[JURIST] The Thailand Criminal Court on Monday sentenced two activists to 30 months in prison for insulting the monarchy under the country’s strict lese-majeste laws [BBC backgrounder]. The two activists [Bloomberg report] are a 24-year old female and 27-year-old male who were involved in a play called “The Wolf Bride” at Bangkok’s Thamnast University [official website] in October 2013. The play, about a king and his adviser, was staged in celebration of the fortieth anniversary of the student-led uprising against military rule. The lese-majeste laws mandate up to 15 years in prison for “defaming, insulting, or threatening the King, Queen, heirs, or apparent regent.” The pair received five-year prison sentences that were reduced in exchange for pleading guilty. The military-run state has made it a top priority to prosecute lese-majeste laws, stating that they are a matter of national security. The laws allow for anyone to report a lese-majeste violation, which critics claim leaves the laws open to abuses.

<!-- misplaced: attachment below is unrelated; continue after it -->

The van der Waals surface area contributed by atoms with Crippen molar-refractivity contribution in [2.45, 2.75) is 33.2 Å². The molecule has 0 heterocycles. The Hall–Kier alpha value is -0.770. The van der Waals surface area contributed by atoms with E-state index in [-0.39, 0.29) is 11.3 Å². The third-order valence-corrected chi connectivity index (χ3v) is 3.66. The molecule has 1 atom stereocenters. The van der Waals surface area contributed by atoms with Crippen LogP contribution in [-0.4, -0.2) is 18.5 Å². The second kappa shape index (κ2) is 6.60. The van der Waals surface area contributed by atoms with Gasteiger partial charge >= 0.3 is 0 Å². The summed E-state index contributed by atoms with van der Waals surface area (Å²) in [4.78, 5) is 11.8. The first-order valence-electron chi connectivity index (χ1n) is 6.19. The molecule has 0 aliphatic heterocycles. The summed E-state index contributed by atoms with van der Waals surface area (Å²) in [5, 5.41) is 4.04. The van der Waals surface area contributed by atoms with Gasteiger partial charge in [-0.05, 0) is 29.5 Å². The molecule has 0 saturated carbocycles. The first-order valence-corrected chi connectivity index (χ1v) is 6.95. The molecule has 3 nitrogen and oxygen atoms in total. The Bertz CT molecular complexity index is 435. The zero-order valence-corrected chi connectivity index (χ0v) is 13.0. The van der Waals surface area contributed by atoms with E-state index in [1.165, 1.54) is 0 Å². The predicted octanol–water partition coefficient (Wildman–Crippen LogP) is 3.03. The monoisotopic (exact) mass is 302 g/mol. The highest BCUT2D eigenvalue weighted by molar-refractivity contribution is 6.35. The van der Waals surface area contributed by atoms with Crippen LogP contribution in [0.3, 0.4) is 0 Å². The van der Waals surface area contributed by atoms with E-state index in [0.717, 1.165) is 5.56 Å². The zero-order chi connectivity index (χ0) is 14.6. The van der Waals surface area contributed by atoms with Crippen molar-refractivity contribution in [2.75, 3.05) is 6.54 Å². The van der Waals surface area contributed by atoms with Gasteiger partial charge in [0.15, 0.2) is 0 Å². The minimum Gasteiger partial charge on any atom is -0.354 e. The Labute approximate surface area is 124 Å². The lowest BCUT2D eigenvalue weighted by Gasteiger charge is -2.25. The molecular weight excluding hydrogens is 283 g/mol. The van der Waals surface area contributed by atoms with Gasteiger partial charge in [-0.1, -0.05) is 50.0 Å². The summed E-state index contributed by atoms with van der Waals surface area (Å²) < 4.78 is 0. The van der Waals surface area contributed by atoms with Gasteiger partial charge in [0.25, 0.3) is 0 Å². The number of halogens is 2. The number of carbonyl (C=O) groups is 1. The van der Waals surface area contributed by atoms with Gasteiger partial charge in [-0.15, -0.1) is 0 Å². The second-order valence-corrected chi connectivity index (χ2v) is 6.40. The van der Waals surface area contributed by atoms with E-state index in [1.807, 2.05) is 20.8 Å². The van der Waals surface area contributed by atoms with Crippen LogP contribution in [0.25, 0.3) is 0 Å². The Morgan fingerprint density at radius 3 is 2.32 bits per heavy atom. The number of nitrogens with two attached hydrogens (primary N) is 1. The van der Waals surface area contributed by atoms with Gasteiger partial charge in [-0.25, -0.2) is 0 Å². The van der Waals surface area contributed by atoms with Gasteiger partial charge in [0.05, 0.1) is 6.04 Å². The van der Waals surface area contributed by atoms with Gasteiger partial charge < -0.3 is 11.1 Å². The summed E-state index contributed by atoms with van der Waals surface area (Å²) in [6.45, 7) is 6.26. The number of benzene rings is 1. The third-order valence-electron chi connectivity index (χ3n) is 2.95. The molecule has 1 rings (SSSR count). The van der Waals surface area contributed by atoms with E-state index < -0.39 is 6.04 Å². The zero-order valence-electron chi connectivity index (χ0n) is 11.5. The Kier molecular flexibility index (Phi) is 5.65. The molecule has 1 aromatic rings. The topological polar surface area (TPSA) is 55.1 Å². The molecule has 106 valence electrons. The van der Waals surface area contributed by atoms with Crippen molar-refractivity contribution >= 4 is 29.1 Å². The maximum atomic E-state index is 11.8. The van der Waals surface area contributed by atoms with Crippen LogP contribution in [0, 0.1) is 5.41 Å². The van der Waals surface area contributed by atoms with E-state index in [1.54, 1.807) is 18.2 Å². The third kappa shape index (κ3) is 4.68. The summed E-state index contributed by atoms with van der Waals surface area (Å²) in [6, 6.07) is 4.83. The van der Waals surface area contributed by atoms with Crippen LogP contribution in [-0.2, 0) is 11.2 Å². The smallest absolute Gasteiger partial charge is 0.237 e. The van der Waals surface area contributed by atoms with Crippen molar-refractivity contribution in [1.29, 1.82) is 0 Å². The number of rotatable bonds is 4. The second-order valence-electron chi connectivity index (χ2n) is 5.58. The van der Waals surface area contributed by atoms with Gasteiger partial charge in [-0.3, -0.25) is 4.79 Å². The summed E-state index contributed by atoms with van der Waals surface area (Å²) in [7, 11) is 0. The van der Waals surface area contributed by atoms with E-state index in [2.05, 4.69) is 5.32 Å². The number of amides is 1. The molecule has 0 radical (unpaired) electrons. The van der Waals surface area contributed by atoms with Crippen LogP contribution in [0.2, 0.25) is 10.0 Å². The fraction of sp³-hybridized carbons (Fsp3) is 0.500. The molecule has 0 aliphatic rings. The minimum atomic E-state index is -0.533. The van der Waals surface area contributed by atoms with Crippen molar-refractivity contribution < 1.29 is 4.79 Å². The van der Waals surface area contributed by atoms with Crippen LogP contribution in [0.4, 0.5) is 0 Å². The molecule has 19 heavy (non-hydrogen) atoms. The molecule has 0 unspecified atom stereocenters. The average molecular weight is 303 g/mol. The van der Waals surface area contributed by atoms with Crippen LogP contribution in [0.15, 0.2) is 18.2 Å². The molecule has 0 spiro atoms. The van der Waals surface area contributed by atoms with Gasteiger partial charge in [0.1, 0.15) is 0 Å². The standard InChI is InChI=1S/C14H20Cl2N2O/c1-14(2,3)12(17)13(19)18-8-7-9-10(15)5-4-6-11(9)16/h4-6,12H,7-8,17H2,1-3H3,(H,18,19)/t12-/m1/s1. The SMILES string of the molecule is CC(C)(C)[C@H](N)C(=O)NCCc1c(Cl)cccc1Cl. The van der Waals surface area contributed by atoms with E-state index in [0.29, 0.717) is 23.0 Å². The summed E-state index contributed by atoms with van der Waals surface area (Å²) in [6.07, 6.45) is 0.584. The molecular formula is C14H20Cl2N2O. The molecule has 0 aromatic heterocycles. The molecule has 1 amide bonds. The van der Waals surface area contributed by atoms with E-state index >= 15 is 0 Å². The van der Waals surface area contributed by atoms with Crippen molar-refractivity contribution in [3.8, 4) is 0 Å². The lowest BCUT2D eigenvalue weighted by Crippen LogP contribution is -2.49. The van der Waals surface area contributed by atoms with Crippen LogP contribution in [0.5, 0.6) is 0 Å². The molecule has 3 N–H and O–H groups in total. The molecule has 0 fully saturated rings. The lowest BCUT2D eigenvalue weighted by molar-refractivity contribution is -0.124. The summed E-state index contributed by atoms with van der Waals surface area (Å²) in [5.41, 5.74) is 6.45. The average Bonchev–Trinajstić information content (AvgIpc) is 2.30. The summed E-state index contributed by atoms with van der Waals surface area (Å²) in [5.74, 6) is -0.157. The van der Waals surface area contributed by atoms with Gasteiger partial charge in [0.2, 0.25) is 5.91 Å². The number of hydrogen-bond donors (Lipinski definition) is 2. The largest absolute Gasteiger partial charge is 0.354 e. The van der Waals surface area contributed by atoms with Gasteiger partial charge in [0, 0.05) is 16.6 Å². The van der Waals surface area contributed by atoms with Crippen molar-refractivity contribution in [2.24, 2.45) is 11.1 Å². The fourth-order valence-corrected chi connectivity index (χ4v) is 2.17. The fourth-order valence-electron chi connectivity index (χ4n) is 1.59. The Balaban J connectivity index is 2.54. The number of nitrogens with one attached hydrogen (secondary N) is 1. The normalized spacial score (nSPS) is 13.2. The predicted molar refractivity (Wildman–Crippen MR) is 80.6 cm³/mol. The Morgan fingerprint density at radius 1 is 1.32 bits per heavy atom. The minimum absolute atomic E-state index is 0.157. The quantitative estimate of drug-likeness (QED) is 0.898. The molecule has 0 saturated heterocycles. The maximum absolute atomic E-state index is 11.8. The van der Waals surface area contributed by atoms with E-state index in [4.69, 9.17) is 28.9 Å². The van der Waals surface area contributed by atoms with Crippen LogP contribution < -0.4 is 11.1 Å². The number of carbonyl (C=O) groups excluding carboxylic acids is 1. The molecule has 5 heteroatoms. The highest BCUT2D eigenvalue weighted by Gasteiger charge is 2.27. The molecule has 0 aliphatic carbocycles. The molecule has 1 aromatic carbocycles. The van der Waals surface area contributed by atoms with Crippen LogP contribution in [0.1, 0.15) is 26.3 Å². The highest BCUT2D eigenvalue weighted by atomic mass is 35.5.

Lese-majeste laws continue to be enforced in Thailand despite international criticism. In November a military court in Thailand sentenced [JURIST report] web editor Nut Rungwong to four-and-a-half years in prison after he pleaded guilty to a lese-majeste offense for an article he published five years ago that insulted the king. Earlier in November a military court sentenced [JURIST report] student Akkaradet Eiamsuwan to two-and-a-half years in prison for insulting the king in a Facebook post. The number of lese-majeste cases has risen to a point where in August the UN Office of the High Commissioner for Human Rights expressed [JURIST report] concern that the increasing prosecutions have limited citizens’ right to free expression.